Here is the sleeping and cooking/eating gear. All of this fits in one of the saddle bags. The other bag holds my tent, ground pad and misc stuff (hammer, stakes, collapsible shovel, etc.). My top case is for my clothes and anything I want to "lock up" when I'm away from the bike.

    IMG_5534.jpeg

    IMG_5536.jpeg
     
  6. reg71

    reg71 Poser Staff Member

    Country:
    United States
    Joined:
    Feb 15, 2006
    Messages:
    9,642
    Likes Received:
    213
    Trophy Points:
    108
    Location:
    Atascadero, California, United States
    Map
    By the way, since we are talking camping, the temp ratings on sleeping bags are a crock of shiite. That is just the temp you can survive with it. My 20 degree bag is not near warm enough when the temp is in the 30s. Even when inside my tent, I'm still chilly.
     
  7. Norse

    Norse New Member

    Country:
    Denmark
    Joined:
    Feb 3, 2016
    Messages:
    178
    Likes Received:
    55
    Trophy Points:
    28
    Not sure about the US market, but here it's standard for sleeping bags to have two ratings: Comfort and Extreme.
    Extreme being survivable but unpleasant and comfort being the limit of comfortable unless you are the type to freeze easily.
    In my experience, these rating tend to be pretty accurate for quality sleeping bags.

    My spring/autumn bag has a comfort rating of 2C degrees. I have used it down to those temperatures on several occasions and never been cold.
    My winter bag has a comfort rating of -20C. I have literally woken up with it covered in snow (wasn't expecting snow so didn't pitch the tent), and still been perfectly comfortable. I basically never use it anymore, because it's too warm and even in winter, my spring/autumn bag plus a silk liner is almost always enough.

    Your choice of tent and pad makes a huge difference as well. A crappy pad won't insulate you properly from the ground and if your tent is too large, it is hard to heat. That is actually half the reason I prefer my Ionosphere. It's large enough to fit me and all my gear comfortably, but small enough to not trap a ton of cold air.
     
  8. reg71

    reg71 Poser Staff Member

    Country:
    United States
    Joined:
    Feb 15, 2006
    Messages:
    9,642
    Likes Received:
    213
    Trophy Points:
    108
    Location:
    Atascadero, California, United States
    Map
    That is all true. I debated a smaller tent, but ended up with a 2 person so I can bring my gear in if I like. I usually end up either reading or watching vids on the tablet some before falling asleep so I like being able to sit up if I want. If I was going to camp in 30 degree F weather a lot I'd prob move to a warmer bag and smaller tent, but for the most part I don't do it so it's not worth extra investment.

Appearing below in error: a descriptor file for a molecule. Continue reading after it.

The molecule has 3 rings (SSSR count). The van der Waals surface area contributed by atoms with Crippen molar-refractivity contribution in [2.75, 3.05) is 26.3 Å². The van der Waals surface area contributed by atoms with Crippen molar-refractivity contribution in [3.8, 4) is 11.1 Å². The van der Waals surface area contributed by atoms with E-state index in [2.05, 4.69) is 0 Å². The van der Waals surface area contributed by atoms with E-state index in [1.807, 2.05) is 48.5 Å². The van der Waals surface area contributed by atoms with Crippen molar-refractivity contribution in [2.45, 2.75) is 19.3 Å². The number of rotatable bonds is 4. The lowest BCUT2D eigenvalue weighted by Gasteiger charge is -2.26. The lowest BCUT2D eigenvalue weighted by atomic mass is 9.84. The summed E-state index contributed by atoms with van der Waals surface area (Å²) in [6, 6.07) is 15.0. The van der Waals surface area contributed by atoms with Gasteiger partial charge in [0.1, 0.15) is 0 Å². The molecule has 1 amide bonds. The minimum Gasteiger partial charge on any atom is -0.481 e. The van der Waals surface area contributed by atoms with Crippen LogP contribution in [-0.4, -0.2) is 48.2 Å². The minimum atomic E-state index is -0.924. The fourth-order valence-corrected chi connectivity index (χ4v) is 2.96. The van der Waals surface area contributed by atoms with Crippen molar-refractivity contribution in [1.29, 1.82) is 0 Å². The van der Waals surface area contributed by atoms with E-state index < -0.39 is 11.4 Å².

9. Mad Doctor

    Mad Doctor New Member

    Country:
    United States
    Joined:
    Mar 31, 2018
    Messages:
    101
    Likes Received:
    61
    Trophy Points:
    28
    Location:
    Utah
    Map

    Been thinking about camping and this has come in handy. Some of these seem like duplicates. Which would you recommend for a first timer at camping?
     
  10. reg71

    reg71 Poser Staff Member

    Country:
    United States
    Joined:
    Feb 15, 2006
    Messages:
    9,642
    Likes Received:
    213
    Trophy Points:
    108
    Location:
    Atascadero, California, United States
    Map
    Get a cheap tent and sleeping bag. Try goodwill or craigslist. The stove and inflatable lamp or so cheap you may as well. Find some type of air mattress used if possible but buy the klymit or similar if not. If you go 3x and like it, upgrade tent and bag. If on dirt bike instead of adv, then maybe consider bevy or hammock tent for size weight. But I really like having my own “room” which is the illusion of a tent.
     
    Dennyf likes this.
  11. Norse

    Norse New Member

    Country:
    Denmark
    Joined:
    Feb 3, 2016
    Messages:
    178
    Likes Received:
    55
    Trophy Points:
    28
    I don't entirely agree with this strategy. But don't entirely disagree either.

    I definitely feel that you should not invest heavily in something until you are sure it's for you, and that your investment will be worth it. But at the same time, saving a bit too much in the beginning, can easily end up being just as bad of an investment.
    I know several people who say they hate camping because they tried it and it was a bad experience. Turns out they tried it with really cheap gear and ended up being cold or too hot because of a crappy sleeping bag or getting wet because of a used tent that hadn't been properly cared for. When just starting out (especially when trying to save a buck) people rarely know what to look for and how to tell if something is actually a good deal and not just cheap.